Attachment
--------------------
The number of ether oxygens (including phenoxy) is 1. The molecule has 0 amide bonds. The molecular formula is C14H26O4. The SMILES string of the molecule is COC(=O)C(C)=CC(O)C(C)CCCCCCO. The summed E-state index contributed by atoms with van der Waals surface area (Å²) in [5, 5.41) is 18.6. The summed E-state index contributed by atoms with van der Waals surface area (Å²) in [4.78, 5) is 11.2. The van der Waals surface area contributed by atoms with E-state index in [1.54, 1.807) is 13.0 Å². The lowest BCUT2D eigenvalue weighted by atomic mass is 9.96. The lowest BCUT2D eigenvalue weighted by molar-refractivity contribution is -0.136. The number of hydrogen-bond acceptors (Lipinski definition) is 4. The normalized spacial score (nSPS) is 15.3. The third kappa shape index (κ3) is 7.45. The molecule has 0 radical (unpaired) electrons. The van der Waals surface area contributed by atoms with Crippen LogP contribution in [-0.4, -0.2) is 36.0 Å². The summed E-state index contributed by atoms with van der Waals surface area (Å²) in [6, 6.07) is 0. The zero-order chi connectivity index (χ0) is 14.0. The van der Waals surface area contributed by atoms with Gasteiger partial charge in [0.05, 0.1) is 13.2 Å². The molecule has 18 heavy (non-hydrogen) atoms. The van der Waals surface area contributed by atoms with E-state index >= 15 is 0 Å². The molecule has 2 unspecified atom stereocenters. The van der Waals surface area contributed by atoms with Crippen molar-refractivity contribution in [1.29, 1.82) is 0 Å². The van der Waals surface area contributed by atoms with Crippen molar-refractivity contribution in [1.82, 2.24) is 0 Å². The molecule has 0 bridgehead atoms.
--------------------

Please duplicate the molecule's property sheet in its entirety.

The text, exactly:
The number of ether oxygens (including phenoxy) is 1. The molecule has 0 amide bonds. The molecular formula is C14H26O4. The SMILES string of the molecule is COC(=O)C(C)=CC(O)C(C)CCCCCCO. The summed E-state index contributed by atoms with van der Waals surface area (Å²) in [5, 5.41) is 18.6. The summed E-state index contributed by atoms with van der Waals surface area (Å²) in [4.78, 5) is 11.2. The van der Waals surface area contributed by atoms with E-state index in [1.54, 1.807) is 13.0 Å². The lowest BCUT2D eigenvalue weighted by atomic mass is 9.96. The lowest BCUT2D eigenvalue weighted by molar-refractivity contribution is -0.136. The number of hydrogen-bond acceptors (Lipinski definition) is 4. The normalized spacial score (nSPS) is 15.3. The third kappa shape index (κ3) is 7.45. The molecule has 0 radical (unpaired) electrons. The van der Waals surface area contributed by atoms with Crippen LogP contribution in [-0.4, -0.2) is 36.0 Å². The summed E-state index contributed by atoms with van der Waals surface area (Å²) in [6, 6.07) is 0. The zero-order chi connectivity index (χ0) is 14.0. The van der Waals surface area contributed by atoms with Gasteiger partial charge in [0.05, 0.1) is 13.2 Å². The molecule has 18 heavy (non-hydrogen) atoms. The van der Waals surface area contributed by atoms with E-state index >= 15 is 0 Å². The molecule has 2 unspecified atom stereocenters. The van der Waals surface area contributed by atoms with Crippen molar-refractivity contribution in [1.29, 1.82) is 0 Å². The van der Waals surface area contributed by atoms with Crippen molar-refractivity contribution in [1.82, 2.24) is 0 Å². The molecule has 0 bridgehead atoms.